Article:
Montanans fall short of waste-reduction goals; Missoula leads the way
Missoula’s plan to decrease its solid waste by 90 percent over the next 30 years may seem ambitious, but a new state five-year plan shows just how important the effort is.
The Montana Department of Environmental Quality recently published its 2018 Integrated Waste Management Plan analyzing how well the state has managed to reduce the amount of waste buried in landfills over the past five years.
The answer: Not much has changed since 2011, partly due to Montana’s rural nature and small population. People living in small isolated communities can’t recycle unless they drive miles, carrying their waste to larger cities. And services are often limited in larger cities because no recycling facilities exist for materials like glass.
But strides have been made in some categories, especially in Missoula, home of organizations like Home ReSource, Free Cycles and the former EKO Compost.
“Those are the pillars of the zero-waste community,” said Chase Jones, energy conservation coordinator for the city of Missoula. “In the context of the state, I’d say we’re the leader in the zero-waste economy and being conscious of our waste stream.”
The 2005 Legislature tried to make Montanans more aware of what they’re throwing away by setting a 2015 goal of diverting 22 percent of the state’s waste from landfills using a variety of methods. The highest priority is reducing consumption in the first place, followed by re-use, recycling and composting.
But during the past five years, Montanans achieved that goal only in 2014. The state slid back during the following two years, when only about 17 percent of waste was kept out of landfills. No data was available for 2017.
DEQ suggested that Montana might be doing better than that, because the annual landfill surveys are voluntary. Some landfill operators don’t respond so DEQ doesn’t have all the numbers.
Still, considering that the 2011 survey showed almost 20 percent of waste was kept out of landfills, the state hasn’t come very far.
In fact, between 2011 and 2016, the amount of waste Montanans generated increased by almost 120,000 tons to more than 1.8 million tons. So in 2016, every Montanan, regardless of age, sent almost 8 pounds of garbage a day to landfills.
Forecasts show Montana’s population will grow 14 percent over the next 30 years, reaching 1.16 million by 2030. The average life span of these landfills has been 43 years, but space is being used at a higher rate than anticipated, according to the report.
That’s a problem, especially for growing cities like Missoula, Bozeman and Kalispell.
Some might still remember the trouble Long Island, N.Y., had in 1987 when it ran out of room and had to start shipping its garbage to other states by barge. Long Island learned its lesson, and since 2010, it has recycled about a third of its waste.
It doesn’t take living on an island to convince people that wasting land and resources is unsustainable. Other communities have gone even further, such as Fort Collins, Colo., which already recycles half of its waste but aims to have no waste by 2030.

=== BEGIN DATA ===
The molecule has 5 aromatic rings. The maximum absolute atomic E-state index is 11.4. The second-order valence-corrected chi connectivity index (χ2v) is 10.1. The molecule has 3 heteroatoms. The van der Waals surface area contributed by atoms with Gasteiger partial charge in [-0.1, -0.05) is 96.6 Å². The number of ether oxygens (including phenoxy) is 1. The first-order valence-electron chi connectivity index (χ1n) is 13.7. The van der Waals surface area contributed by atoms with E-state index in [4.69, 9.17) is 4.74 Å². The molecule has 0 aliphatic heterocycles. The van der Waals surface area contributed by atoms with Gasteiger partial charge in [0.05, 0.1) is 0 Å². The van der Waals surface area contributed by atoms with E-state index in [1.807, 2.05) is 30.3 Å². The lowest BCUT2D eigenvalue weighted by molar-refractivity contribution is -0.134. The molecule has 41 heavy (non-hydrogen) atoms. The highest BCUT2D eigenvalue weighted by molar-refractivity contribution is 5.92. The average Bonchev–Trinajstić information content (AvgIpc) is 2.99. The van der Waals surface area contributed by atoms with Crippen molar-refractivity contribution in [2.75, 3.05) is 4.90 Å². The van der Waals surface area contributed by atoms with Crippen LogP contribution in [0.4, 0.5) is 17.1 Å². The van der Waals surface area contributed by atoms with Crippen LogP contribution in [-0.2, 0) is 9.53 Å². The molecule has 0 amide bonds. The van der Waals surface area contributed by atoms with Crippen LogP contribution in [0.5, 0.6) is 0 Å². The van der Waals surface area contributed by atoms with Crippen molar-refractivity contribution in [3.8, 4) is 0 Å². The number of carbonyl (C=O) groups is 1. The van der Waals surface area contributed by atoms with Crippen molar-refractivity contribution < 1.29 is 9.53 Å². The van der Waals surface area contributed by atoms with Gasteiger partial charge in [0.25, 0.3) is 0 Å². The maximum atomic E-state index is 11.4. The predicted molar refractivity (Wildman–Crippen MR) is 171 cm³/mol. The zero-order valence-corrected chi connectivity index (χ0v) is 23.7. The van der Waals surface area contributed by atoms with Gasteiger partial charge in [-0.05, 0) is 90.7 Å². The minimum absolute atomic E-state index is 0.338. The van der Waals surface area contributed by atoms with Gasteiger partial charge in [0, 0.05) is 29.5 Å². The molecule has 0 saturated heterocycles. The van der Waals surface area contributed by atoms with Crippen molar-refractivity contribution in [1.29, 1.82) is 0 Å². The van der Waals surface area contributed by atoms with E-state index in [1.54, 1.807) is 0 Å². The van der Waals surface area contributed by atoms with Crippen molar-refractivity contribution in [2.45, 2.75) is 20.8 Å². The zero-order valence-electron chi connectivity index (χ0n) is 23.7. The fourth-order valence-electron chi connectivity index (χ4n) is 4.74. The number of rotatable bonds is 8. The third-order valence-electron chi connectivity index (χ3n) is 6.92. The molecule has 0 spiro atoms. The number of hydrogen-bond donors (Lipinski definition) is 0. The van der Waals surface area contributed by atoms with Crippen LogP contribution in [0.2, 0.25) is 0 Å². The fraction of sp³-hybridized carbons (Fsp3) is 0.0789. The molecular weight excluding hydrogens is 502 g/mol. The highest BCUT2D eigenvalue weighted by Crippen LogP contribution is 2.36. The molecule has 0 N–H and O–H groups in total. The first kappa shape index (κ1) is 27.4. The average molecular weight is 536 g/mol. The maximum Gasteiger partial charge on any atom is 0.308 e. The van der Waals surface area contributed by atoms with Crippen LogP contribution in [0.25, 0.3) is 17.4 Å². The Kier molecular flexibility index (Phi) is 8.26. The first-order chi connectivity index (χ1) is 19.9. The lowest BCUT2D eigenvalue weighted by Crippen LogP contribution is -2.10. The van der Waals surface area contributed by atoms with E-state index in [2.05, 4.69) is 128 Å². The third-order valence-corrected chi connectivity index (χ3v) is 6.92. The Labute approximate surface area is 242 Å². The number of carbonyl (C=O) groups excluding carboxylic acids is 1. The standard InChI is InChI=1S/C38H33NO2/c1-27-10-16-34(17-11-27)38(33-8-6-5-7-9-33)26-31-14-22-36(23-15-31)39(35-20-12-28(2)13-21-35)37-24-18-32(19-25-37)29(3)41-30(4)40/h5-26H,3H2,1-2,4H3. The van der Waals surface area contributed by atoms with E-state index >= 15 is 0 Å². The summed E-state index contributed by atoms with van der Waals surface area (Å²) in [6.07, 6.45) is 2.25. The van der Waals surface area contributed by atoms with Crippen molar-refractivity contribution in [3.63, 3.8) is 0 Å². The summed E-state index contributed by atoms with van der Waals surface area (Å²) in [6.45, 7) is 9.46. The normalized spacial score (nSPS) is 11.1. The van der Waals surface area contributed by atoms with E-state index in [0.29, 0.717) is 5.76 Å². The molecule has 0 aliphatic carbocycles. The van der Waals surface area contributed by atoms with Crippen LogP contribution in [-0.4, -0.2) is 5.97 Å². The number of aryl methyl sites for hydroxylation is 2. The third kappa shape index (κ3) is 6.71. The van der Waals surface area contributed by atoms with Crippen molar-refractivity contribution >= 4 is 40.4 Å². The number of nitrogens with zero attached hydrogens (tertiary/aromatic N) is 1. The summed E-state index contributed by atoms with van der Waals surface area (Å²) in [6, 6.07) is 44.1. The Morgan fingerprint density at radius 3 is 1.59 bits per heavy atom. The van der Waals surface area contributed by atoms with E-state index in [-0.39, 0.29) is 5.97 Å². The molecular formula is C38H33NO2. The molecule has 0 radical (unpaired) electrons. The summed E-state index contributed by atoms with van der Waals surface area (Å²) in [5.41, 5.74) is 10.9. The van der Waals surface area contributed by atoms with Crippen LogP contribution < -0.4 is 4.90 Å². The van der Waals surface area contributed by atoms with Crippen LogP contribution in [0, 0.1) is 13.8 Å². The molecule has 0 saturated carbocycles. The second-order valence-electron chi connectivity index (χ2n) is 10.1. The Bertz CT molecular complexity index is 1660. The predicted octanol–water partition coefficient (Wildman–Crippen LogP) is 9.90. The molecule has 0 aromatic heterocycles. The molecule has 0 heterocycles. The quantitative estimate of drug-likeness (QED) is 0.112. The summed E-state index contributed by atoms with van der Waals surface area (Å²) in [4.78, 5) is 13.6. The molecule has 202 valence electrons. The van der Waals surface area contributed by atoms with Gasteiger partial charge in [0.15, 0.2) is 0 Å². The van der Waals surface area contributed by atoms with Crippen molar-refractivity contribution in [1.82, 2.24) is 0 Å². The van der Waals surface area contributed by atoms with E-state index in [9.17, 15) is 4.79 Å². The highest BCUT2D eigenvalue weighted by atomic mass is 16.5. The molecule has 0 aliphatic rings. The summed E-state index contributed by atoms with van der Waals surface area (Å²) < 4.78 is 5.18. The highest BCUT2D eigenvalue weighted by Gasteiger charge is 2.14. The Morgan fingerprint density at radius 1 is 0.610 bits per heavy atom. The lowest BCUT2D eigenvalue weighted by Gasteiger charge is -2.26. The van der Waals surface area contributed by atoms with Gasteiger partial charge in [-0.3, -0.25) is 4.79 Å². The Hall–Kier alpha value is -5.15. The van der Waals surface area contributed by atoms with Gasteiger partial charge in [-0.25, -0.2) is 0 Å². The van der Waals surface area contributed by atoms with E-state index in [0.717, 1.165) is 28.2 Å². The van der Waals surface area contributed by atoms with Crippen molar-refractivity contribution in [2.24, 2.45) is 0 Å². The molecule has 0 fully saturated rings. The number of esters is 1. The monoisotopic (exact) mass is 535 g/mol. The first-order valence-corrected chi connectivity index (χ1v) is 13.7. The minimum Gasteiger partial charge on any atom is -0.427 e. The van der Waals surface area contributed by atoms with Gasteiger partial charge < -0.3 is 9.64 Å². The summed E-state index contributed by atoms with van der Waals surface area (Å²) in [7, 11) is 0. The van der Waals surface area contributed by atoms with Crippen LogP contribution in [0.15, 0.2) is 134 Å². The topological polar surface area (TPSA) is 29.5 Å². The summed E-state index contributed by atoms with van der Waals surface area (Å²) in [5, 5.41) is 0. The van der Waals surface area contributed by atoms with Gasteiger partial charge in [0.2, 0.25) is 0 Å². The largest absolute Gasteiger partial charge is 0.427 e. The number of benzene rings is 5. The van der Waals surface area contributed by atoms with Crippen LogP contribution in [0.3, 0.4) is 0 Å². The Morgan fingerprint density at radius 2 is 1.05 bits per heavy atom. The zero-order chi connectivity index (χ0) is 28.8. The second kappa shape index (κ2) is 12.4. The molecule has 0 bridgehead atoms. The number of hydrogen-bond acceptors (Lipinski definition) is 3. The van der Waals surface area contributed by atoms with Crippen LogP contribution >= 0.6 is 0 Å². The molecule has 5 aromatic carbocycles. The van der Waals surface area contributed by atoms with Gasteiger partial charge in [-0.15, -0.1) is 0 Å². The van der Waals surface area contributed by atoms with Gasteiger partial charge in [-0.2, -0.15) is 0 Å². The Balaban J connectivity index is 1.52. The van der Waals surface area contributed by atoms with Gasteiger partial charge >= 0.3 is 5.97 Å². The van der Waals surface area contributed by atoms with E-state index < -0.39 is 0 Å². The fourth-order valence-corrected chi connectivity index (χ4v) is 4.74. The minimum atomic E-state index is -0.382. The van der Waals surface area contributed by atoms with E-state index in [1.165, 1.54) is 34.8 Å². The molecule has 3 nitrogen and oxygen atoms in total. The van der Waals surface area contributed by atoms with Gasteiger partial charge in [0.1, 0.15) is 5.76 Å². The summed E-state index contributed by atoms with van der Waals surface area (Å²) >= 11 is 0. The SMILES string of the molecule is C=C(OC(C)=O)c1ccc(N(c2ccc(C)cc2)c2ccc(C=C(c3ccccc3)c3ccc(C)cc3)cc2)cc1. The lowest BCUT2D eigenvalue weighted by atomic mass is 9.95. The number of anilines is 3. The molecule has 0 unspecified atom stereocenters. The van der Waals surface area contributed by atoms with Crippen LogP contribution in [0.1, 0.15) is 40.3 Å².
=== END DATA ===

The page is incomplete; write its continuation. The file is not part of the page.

Compared to other Montana cities, it’s likely that Missoula keeping more than 22 percent of its waste out of its landfill. But Jones said the city doesn’t know well it’s doing.
That’s why one of the first steps of the city’s Zero By Fifty plan is to measure how much Missoulians consume and how much they recycle or throw away. Jones said the survey would be completed by June.
Jeremy Drake of Home ReSource said his business has 24 paid part- and full-time employees who help the community reuse 900 tons of building materials each year.
“We know that’s not nearly all of it,” Drake said. “One of the exciting things about Missoula is there are three deconstruction contractors working here. That’s one of the ways that materials are staying out of the dump and in the community. I think we’re unique for a community our size to have that amount of service in the growing deconstruction sector.”
That’s important when towns like Missoula and Bozeman are experiencing huge building booms. The U.S. Environmental Protection Agency estimates that construction and demolition waste is twice the amount of all other waste combined.
Unfortunately, the other big contributor to Montana landfills is food and yard waste, which adds the greenhouse gas methane to the air during decay. Both kinds of waste could be reduced through composting and programs that funnel unused food to needy people.
Medical and pharmaceutical waste can also be challenging with a growing, aging population, although Montana sponsors drug drop boxes in a number of communities.
The DEQ task force listed a few small successes, but they couldn’t offset some daunting barriers to reducing waste, including the fact that China has stopped accepting U.S. plasticfor recycling. The task force also said that ultimately, it still comes down to educating the public about the importance of thinking twice before tossing something in the trash.
“Waste is not inevitable,” Jones said. “We need to rethink waste as a resource.”
The DEQ is requesting public comment on its report until Dec. 20. For more information, go to http://deq.mt.gov/Public/notices/solidwastelegalpublicnotice.
Contact reporter Laura Lundquist at email@example.com.